“Our short-term goal is for the House Oversight committee to hold hearings and investigate the CDC’s refusal to enforce the patents on PrEP that they already own,” as well as “any illegal agreements” between the government agency and the corporation, wrote Blake. “The American people deserve to know why these patents have been kept secret for so long and Congress has a responsibility to investigate. We have had positive initial conversations and hope to continue to engage with lawmakers this spring.”

    PrEP4All is joined by GHJP in calling on the CDC to “recover lost revenue from Gilead’s patent infringement and use that money to fund a truly universal PrEP Program.” In a 2018 white paper, PrEP4All estimated that a national program would cost under $2 billion annually—which, according to them, is less than a tenth of what the federal government already spends on HIV care in the US. In the 2020 Fiscal Year budget, the Trump administration allocated $291 million to stop new HIV transmission and to treat existing diagnoses, $50 million of which will be put to funding PrEP services at Health Resources and Services Administration (HRSA) community health centers.

    The coalition is also requesting that Congress set a maximum price of $15 per month for Truvada—instead of the existing $2,000 monthly rate—”by enforcing the patents the agency already owns.”

    The PrEP4All activists who crashed the CDC director’s speech asked him whether the agency will “request a review of the CDC’s patents and Gilead’s production of Truvada as PrEP in order to obtain possible royalties from Gilead as resources to fund the HIV preventive portfolio and PrEP access.”

    The director’s response? “Well, I know you are not going to like my answer,” Redfield said, according to the NY Daily News. “I can’t comment on any possible negotiations going on with any entity.”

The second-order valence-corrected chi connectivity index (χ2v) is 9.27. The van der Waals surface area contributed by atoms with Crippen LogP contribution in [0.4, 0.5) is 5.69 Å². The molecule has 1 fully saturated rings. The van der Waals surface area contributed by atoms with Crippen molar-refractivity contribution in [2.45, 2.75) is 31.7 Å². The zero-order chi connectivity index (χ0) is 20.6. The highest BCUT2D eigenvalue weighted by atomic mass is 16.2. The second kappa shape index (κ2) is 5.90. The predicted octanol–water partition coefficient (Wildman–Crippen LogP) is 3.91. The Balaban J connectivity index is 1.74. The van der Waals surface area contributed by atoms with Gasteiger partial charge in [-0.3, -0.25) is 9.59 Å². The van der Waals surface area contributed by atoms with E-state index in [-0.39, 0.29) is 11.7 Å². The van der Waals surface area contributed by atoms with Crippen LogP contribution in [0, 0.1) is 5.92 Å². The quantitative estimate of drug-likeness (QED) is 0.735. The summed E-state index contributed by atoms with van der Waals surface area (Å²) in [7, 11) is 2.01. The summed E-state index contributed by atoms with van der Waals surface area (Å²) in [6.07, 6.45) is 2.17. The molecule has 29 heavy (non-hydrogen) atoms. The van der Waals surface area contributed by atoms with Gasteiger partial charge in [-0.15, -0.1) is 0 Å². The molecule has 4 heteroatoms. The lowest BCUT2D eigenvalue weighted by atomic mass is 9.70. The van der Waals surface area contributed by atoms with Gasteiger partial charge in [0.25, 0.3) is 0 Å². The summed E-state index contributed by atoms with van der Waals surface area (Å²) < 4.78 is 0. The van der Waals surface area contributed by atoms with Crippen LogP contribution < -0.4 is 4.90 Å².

The demands made by PrEP4All are legally reasonable, according attorneys from GHJP and Yale Law School’s Media Freedom and Information Access (MFIA) Clinic. “I have no reason to believe that these patents are not valid and enforceable, and moreover, they seem to be infringed [by Gilead] by the use of Truvada for PrEP,’’ Morten said.

    At publication time, Gilead has not responded to Filter‘s request for comment.

    “These patents give the CDC the power to bring prices down, because Gilead needs its permission to sell this drug,” said Amy Kapczynski, professor of Law at Yale Law School and faculty co-Director of GHJP.  “If the CDC asserted its patents against Gilead, the revenue generated [from Truvada royalties] could be used to fund a program to create universal access to PrEP within the United States, which could dramatically reduce new HIV infections.”

    Screenshot: Mark S. King

    • Show Comments

    You May Also Like

    In 2018, the Temperance Movement Still Grips America

    Our society—even some of its most progressive elements—vilifies alcohol. This stands in opposition to ...